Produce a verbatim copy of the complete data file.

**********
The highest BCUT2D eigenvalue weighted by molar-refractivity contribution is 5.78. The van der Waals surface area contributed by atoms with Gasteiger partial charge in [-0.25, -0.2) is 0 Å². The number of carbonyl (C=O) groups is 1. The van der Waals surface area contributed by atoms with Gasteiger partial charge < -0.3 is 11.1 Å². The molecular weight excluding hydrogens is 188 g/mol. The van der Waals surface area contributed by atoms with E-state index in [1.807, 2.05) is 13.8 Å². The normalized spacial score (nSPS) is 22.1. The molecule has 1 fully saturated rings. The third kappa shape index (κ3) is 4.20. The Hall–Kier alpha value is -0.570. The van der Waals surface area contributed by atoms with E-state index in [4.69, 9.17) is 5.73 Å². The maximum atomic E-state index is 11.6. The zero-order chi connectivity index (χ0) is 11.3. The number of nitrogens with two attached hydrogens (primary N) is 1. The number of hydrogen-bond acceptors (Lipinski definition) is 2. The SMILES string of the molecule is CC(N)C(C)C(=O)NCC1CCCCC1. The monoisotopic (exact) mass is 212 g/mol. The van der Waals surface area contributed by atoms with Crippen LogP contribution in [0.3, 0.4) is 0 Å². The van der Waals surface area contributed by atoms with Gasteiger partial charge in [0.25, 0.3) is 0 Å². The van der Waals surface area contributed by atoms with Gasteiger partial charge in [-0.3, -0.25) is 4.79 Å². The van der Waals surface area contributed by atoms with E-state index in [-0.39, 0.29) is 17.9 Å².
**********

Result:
The highest BCUT2D eigenvalue weighted by molar-refractivity contribution is 5.78. The van der Waals surface area contributed by atoms with Gasteiger partial charge in [-0.25, -0.2) is 0 Å². The number of carbonyl (C=O) groups is 1. The van der Waals surface area contributed by atoms with Gasteiger partial charge < -0.3 is 11.1 Å². The molecular weight excluding hydrogens is 188 g/mol. The van der Waals surface area contributed by atoms with E-state index in [1.807, 2.05) is 13.8 Å². The normalized spacial score (nSPS) is 22.1. The molecule has 1 fully saturated rings. The third kappa shape index (κ3) is 4.20. The Hall–Kier alpha value is -0.570. The van der Waals surface area contributed by atoms with E-state index in [4.69, 9.17) is 5.73 Å². The maximum atomic E-state index is 11.6. The zero-order chi connectivity index (χ0) is 11.3. The number of nitrogens with two attached hydrogens (primary N) is 1. The number of hydrogen-bond acceptors (Lipinski definition) is 2. The SMILES string of the molecule is CC(N)C(C)C(=O)NCC1CCCCC1. The monoisotopic (exact) mass is 212 g/mol. The van der Waals surface area contributed by atoms with Crippen LogP contribution in [0.3, 0.4) is 0 Å². The van der Waals surface area contributed by atoms with Gasteiger partial charge in [0.25, 0.3) is 0 Å². The van der Waals surface area contributed by atoms with Gasteiger partial charge in [-0.3, -0.25) is 4.79 Å². The van der Waals surface area contributed by atoms with E-state index in [-0.39, 0.29) is 17.9 Å².